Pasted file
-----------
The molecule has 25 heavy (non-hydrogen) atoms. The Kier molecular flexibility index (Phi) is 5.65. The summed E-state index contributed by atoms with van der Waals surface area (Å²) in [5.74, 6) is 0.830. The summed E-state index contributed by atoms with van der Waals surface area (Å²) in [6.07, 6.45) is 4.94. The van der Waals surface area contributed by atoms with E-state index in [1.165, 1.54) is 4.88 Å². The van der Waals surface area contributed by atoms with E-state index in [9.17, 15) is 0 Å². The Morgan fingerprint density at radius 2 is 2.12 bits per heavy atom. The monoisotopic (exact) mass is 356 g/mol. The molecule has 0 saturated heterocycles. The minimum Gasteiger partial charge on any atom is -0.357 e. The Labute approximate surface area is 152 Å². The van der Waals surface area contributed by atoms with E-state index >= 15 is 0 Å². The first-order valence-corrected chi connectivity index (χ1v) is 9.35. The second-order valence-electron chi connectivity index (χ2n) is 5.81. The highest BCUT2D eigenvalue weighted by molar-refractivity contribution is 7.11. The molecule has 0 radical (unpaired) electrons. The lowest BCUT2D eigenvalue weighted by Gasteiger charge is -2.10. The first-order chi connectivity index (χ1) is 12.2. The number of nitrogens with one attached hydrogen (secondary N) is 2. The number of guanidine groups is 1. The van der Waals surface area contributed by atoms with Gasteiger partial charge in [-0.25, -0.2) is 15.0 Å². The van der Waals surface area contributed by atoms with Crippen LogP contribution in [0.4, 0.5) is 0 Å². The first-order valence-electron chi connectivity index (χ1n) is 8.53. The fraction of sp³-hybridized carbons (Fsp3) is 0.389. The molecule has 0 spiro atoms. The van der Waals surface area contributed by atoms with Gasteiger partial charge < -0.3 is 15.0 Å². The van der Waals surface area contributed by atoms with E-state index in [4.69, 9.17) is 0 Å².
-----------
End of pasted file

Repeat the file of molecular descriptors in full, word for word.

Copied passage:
The molecule has 25 heavy (non-hydrogen) atoms. The Kier molecular flexibility index (Phi) is 5.65. The summed E-state index contributed by atoms with van der Waals surface area (Å²) in [5.74, 6) is 0.830. The summed E-state index contributed by atoms with van der Waals surface area (Å²) in [6.07, 6.45) is 4.94. The van der Waals surface area contributed by atoms with E-state index in [1.165, 1.54) is 4.88 Å². The van der Waals surface area contributed by atoms with E-state index in [9.17, 15) is 0 Å². The Morgan fingerprint density at radius 2 is 2.12 bits per heavy atom. The monoisotopic (exact) mass is 356 g/mol. The molecule has 0 saturated heterocycles. The minimum Gasteiger partial charge on any atom is -0.357 e. The Labute approximate surface area is 152 Å². The van der Waals surface area contributed by atoms with E-state index >= 15 is 0 Å². The first-order valence-corrected chi connectivity index (χ1v) is 9.35. The second-order valence-electron chi connectivity index (χ2n) is 5.81. The highest BCUT2D eigenvalue weighted by molar-refractivity contribution is 7.11. The molecule has 0 radical (unpaired) electrons. The lowest BCUT2D eigenvalue weighted by Gasteiger charge is -2.10. The first-order chi connectivity index (χ1) is 12.2. The number of nitrogens with one attached hydrogen (secondary N) is 2. The number of guanidine groups is 1. The van der Waals surface area contributed by atoms with Gasteiger partial charge in [-0.25, -0.2) is 15.0 Å². The van der Waals surface area contributed by atoms with Crippen LogP contribution in [0.4, 0.5) is 0 Å². The first-order valence-electron chi connectivity index (χ1n) is 8.53. The fraction of sp³-hybridized carbons (Fsp3) is 0.389. The molecule has 0 spiro atoms. The van der Waals surface area contributed by atoms with Gasteiger partial charge < -0.3 is 15.0 Å². The van der Waals surface area contributed by atoms with E-state index in [4.69, 9.17) is 0 Å².